7 Tips for Raising a Bilingual Reader

Credit: serbogachuk

Raising a bilingual reader can seem like a daunting task as a parent. Indeed, you might be surprised that it’s actually way easier than it appears! Don’t get me wrong, it doesn’t just magically happen. Raising a tiny human who loves reading and values books and storytelling takes patience and commitment. This is especially true if you are trying to raise them bilingual. Here are some tips to get you started:

Let’s start with the basics first! One of the most powerful ways in which you can encourage your children to pick up a book is by keeping up with your own personal reading habits. Leading by example is key. I know, parenting can take a massive toll on your reading time. But regularly picking up a book or magazine throughout the week – even if it’s just to read 5 pages – will indicate to your child that reading can be a daily activity and will make them want to model that behaviour. Bonus points if they see you switching between books written in different languages or bilingual editions.

Create daily reading rituals with them! Whether it’s reading in the afternoon after school or including time in their bed time routine to curl up with a book before sleeping, you want to integrate reading time as part of their natural daily routine. This can be adapted throughout time as they grow up and learn to become independent readers.

Part of them becoming independent readers is letting them discover what they enjoy, so allowing them to choose what to read and the way they want to read is key. With that comes letting them leave books unfinished and letting them jump between stories. Reading should feel fun and intuitive to them, rather than a forced activity or as an extension of their school work.

Encouraging them to read in whatever language they find most joy in is essential when developing their interest in reading. This can often be whatever language they speak outside of school. The National Literacy Trust has concluded from a recent report on multilingual reading attitudes in young readers that ‘for many, reading in a language other than English opens up a world of reading, with 2 in 5 (40.2%) of those who say that they generally don’t enjoy reading enjoy reading in their other language’. So if your child is struggling to enjoy reading try switching up the language that you are reading in. It might make the world of a difference!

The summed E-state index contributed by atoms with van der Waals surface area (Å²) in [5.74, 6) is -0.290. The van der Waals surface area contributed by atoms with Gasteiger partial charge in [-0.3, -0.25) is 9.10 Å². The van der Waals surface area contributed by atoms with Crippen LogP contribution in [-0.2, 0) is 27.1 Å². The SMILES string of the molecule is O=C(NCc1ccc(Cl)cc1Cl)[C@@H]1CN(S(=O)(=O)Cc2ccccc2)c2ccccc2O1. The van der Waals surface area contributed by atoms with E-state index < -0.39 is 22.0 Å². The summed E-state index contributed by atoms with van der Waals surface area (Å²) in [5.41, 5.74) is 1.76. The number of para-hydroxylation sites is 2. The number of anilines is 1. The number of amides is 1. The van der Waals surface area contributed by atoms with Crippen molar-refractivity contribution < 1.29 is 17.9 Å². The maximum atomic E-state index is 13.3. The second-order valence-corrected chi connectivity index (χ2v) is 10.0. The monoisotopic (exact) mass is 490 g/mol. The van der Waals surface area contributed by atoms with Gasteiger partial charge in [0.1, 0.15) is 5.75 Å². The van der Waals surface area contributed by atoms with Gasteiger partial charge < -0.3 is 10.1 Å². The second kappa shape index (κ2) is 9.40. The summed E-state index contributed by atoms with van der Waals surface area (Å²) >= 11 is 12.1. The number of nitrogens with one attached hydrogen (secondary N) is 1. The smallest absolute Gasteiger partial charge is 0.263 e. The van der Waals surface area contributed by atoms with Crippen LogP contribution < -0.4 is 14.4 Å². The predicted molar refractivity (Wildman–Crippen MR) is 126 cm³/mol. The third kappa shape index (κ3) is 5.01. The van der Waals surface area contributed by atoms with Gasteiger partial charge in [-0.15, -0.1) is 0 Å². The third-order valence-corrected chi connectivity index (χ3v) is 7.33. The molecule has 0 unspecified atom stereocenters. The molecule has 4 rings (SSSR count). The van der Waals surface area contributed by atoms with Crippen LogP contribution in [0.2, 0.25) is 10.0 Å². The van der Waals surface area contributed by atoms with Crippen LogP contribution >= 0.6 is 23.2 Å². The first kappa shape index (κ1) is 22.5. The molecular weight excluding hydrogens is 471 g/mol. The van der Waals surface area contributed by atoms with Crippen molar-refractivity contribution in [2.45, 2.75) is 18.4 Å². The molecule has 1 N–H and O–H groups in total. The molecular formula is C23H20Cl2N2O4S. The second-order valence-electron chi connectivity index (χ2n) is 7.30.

Have a variety of books available around the house and create a reading-friendly environment for them. These two go hand-in-hand. Facilitating access is fundamental in raising a bilingual reader. This can be achieved by organising regular library trips, placing the books with their covers faced out and at eye-level so that children can reach for the books themselves, placing a reading light next to their bed or, if you are feeling really creative, creating a cool reading nook in one of the corners of the house. This also means making sure that they have books available in their different languages so that they are in contact with stories written in both languages.

What methods do you follow to encourage a reading habit at home? How do you make sure that your child is in contact with their two languages when reading? Let us know!

Paula van Eenennaam Sánchez
Paula van Eenennaam Sánchez

Paula is a publishing media graduate from Oxford Brookes University and a comparative literature postgraduate from King’s College London. She is currently pursuing her postgraduate studies in literature and the environment at the University of Plymouth. She is a digital marketer and social media manager and has been a Peculiar Press collaborator since 2020.

Rainbow Resources: Activities to work on gender identity, diversity and LGBTQIA+ rights with your children

Hello Peculiar Reader and welcome to our first official blog post!

Today we would like to share with you an amazing guide we found when we were researching on LGBTQIA+ rights, diversity and inclusion of queer children in education during the last pride month.